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Re: Thirty Acres Restaurant- Jersey Avenue
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News report that the operators of Batello are taking the space and will open "The Kitchen Step" in early 2015.

NJ.com link

The Kitchen Step will be a neighborhood joint with a wide-ranging but affordable and market-driven modern American menu ? from a brick-roasted chicken to mahi mahi tacos to an Asian-spiced tuna tartar to a burger.

He tailored the concept to the 45-seat space in the Grove Street neighborhood ? DePersio has been itching to do a wood-fired oven trattoria, but Jersey City doesn't need another Italian, he says.

"We want to feed the neighborhood," he says. "We want for people to feel like they could here every week."






Good news, and not surprising. As I've stated before, we have absolutely nothing to worry about when high profile, but overpriced restaurants decide to close up shop here.

This area is a goldmine for savvy restaurateurs, who know it's just a matter of hitting the right concept and price point. Hopefully The Kitchen Step gets it right.

Posted on: 2015/10/16 21:04
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Kitchen Step sounds good to me. Although it is an expensive night out, I have always enjoyed Battello, and I'm sure the location adds a lot to the price. Since they are saying that the Kitchen Step menu will be more affordable, I look forward to trying it out. Sounds like it will be a good addition to the neighborhood, and it is definitely better than another pizza place.

Posted on: 2015/10/16 21:02
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News report that the operators of Batello are taking the space and will open "The Kitchen Step" in early 2015.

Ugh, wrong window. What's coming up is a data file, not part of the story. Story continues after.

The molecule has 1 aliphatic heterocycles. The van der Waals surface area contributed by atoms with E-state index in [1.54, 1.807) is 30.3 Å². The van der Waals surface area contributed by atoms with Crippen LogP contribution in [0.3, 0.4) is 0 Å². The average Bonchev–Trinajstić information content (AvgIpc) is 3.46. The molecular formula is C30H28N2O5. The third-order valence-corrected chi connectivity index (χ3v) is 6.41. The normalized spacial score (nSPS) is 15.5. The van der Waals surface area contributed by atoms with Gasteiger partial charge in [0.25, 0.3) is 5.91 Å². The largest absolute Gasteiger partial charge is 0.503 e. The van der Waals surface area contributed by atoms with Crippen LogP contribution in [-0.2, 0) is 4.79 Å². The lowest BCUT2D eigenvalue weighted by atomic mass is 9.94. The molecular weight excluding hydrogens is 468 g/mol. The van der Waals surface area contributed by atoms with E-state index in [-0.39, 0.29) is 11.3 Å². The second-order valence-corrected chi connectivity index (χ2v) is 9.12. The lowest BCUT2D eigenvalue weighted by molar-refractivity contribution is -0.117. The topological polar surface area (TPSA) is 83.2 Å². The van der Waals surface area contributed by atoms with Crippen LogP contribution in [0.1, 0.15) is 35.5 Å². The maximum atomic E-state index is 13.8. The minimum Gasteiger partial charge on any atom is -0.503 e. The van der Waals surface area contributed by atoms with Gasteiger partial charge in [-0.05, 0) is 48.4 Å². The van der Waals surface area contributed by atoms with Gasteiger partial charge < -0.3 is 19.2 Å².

NJ.com link

The Kitchen Step will be a neighborhood joint with a wide-ranging but affordable and market-driven modern American menu ? from a brick-roasted chicken to mahi mahi tacos to an Asian-spiced tuna tartar to a burger.

He tailored the concept to the 45-seat space in the Grove Street neighborhood ? DePersio has been itching to do a wood-fired oven trattoria, but Jersey City doesn't need another Italian, he says.

"We want to feed the neighborhood," he says. "We want for people to feel like they could here every week."





Posted on: 2015/10/16 20:58
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Bill463 wrote:
" it really was not financially stable " says it all! Jersey City continues to be the best NYC bedroom community for me, but these poor people that continue to think they can start a private business here that will be successful....no. This is the truth why nothing stays after a few years. Plain and simple and done.


I think that is the part that most people don't want to acknowledge: many, many people in DTJC, even the ones in "luxury buildings", are spread very thin, essentially living paycheck to paycheck. According to multiple studies and articles, we are one of the least affordable cities for renters, with renters paying on average close to 50% of their gross income towards their housing. It's kind of hard to support high end places when you are living overextended!


Posted on: 2015/10/10 10:50
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" it really was not financially stable " says it all! Jersey City continues to be the best NYC bedroom community for me, but these poor people that continue to think they can start a private business here that will be successful....no. This is the truth why nothing stays after a few years. Plain and simple and done.

Posted on: 2015/10/10 3:34
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I'm not particularly sadden by this. I tried this place a few times, and I always felt people were not properly trained or worse, had an attitude. (Maybe greeting and saying customers thank you for coming with smile was too much expectation on my part.)

Anyway, when I commented about my experience, someone said, "Thirty Acre is not going to go anywhere anytime soon." Well, the time has come.



There is a great series of posts on the Talde thread where one guy says Thirty Acres is always empty since the tasting menu switch and he's not sure how they are even still in business. Then someone else confidently tells him he's completely wrong, the restaurant doesn't need to have too many people with a tasting menu format, and their business was doing great.

Only a couple days later Thirty Acres announced they were closing.

Posted on: 2015/10/9 21:06
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I'm not particularly sadden by this. I tried this place a few times, and I always felt people were not properly trained or worse, had an attitude. (Maybe greeting and saying customers thank you for coming with smile was too much expectation on my part.)